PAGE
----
Are My Leftover Seeds From Last Year Still Good, or Do I Need to Buy New Ones?

A Question of the Week

Pouring seeds from packet into hand

Whether you save your own seeds or simply have some left over at the end of the season, it’s important to know whether they will germinate in the spring. Many types of seeds have the potential to remain viable for years if they are kept in a consistently cool and dry place. If you enjoyed the vegetable and flower varieties you grew last year and still have extra old seeds, it’s worth testing their vitality before you spend money on new ones or get frustrated over poor results.

All purchased seeds will have had a germination test conducted on them to determine the average percentage of viable seeds in the packet. This number gives you a good idea of how many seeds you can expect to germinate when you plant them.  

Supplies For Germinating Seeds At Home

Fortunately, it’s simple to perform your own germination test at home on old or saved seeds. All you need is paper towels, plastic bags, and a warm location. Germination testing will require you to sacrifice some seeds, so if you only have a very small number, you may be better off planting what you have.

Instructions For Germinating Seeds At Home

Start by dampening a paper towel with tap water. Use a spray bottle to moisten the towel without leaving it dripping. Next, place 10 or more seeds an even distance apart in straight rows about one inch from the top of the towel, recognizing that the more seeds you use, the more accurate your results will be. Fold the bottom of the paper towel over the line of seeds and then gently roll it up and place it inside of a plastic bag. Place the seeds in a warm location out of direct light and check on them after three to five days to see which seeds have germinated. End the test after all of the seeds have germinated or you have reached the typical number of days it should take them to germinate.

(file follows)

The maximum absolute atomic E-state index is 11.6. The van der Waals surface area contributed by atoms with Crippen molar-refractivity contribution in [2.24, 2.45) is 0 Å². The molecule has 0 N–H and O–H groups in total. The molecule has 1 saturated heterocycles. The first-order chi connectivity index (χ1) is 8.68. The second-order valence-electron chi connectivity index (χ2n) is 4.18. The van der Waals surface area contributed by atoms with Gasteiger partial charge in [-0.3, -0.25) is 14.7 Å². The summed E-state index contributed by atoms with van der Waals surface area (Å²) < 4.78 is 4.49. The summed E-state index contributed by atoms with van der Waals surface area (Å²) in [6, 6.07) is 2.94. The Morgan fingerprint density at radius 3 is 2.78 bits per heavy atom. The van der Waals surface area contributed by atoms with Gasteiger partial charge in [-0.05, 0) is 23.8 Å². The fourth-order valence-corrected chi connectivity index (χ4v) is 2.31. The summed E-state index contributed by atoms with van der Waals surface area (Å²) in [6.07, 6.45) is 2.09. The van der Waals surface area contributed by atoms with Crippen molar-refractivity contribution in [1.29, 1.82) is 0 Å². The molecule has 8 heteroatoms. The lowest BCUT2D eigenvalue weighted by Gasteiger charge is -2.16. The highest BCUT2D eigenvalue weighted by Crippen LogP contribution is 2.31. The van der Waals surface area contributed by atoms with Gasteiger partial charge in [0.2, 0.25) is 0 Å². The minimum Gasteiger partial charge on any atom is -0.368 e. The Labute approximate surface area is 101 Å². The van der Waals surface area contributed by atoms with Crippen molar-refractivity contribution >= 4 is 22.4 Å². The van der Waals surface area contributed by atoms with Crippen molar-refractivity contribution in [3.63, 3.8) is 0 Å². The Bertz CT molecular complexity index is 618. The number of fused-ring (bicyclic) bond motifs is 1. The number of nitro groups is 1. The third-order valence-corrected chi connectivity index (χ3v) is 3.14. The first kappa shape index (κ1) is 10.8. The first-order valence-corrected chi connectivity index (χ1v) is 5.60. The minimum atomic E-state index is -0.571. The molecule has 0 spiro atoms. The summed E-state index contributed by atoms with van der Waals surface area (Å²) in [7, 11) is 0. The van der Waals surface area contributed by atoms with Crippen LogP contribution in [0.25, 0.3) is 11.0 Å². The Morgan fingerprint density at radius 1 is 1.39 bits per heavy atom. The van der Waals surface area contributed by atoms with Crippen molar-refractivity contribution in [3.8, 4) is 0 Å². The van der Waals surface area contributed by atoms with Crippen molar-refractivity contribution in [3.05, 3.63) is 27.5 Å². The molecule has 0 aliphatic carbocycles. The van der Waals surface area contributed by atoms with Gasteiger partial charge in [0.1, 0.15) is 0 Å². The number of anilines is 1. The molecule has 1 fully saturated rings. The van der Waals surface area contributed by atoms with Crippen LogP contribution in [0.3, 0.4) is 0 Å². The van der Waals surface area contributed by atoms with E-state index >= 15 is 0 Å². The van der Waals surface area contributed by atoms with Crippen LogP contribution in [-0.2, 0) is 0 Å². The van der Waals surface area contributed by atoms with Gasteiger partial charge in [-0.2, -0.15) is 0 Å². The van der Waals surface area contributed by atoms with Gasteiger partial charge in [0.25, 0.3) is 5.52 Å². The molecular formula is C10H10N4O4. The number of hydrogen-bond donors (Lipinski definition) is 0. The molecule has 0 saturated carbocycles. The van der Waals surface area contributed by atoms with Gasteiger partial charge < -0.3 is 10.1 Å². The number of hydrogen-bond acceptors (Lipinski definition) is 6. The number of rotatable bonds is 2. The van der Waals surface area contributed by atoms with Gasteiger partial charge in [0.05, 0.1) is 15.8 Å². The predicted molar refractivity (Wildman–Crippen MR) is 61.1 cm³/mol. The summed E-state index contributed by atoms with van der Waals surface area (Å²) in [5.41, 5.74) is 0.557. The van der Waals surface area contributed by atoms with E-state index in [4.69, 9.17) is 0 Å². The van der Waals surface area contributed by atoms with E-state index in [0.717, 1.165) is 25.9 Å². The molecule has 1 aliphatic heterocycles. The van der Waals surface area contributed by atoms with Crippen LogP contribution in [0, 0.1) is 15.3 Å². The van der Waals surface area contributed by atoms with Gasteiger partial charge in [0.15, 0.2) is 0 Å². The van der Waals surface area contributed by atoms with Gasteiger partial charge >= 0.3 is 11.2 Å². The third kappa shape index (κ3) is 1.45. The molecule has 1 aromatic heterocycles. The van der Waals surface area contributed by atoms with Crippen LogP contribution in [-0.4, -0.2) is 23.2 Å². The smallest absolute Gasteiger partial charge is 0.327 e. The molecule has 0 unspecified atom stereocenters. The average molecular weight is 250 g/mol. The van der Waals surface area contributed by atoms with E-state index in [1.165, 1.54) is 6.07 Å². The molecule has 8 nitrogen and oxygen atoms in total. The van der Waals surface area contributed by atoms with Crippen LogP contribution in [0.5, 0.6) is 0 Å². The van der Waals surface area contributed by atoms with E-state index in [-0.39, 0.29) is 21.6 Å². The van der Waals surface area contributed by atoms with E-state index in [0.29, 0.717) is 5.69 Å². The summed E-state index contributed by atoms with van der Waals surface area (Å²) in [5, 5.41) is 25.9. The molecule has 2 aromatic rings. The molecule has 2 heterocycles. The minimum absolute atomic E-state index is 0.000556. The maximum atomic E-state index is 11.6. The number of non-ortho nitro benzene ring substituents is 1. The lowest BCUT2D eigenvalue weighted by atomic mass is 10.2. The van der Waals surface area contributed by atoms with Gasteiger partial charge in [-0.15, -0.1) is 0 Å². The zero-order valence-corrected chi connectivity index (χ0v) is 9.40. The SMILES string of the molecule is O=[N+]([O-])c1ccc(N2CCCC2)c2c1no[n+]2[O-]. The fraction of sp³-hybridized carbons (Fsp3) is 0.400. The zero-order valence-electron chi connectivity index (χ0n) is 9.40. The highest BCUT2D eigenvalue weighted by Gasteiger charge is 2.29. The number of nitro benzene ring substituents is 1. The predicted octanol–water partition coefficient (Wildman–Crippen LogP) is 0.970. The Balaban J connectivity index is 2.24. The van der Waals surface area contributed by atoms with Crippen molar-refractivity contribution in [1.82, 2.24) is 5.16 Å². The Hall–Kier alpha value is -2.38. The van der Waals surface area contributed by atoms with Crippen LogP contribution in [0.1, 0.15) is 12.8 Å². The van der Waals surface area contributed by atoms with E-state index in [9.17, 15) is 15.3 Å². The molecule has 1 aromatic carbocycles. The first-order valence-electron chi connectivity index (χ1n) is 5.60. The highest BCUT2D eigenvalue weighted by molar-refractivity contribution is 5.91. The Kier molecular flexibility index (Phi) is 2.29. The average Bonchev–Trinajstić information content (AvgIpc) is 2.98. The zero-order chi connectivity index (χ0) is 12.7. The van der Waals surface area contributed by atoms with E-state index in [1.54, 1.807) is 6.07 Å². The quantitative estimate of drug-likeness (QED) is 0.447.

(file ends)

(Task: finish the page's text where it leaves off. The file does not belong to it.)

Calculate Your Germination Rate

To calculate the germination percentage of your seeds, divide the number of sprouted seeds by the total number of seeds in the test and multiply by 100. If the germination percentage is low, you may want to consider purchasing new seed. However, if the seed is important to you and you want to try growing it anyway, start the seeds indoors for best results. The germination rate of seeds planted under ideal conditions indoors is often notably higher than that of seeds that are directly sowed in the garden.

Do you love learning about stuff like this? 

Subscribe to NH Outside with Emma Erler

Got questions? The Ask UNH Extension Infoline offers practical help finding answers for your home, yard, and garden questions. Call toll free at 1-877-398-4769, Monday to Friday, 9 a.m. to 2 p.m., or e-mail us at


Emma Erler
Landscape and Greenhouse Field Specialist
Instructor Field Specialist
Phone: 603-641-6060
Office: Cooperative Extension, Taylor Hall, Durham, NH 03824

Ask UNH Extension
Master Gardeners & Extension Specialists
Phone: 1-877-EXT-GROW (1-877-398-4769)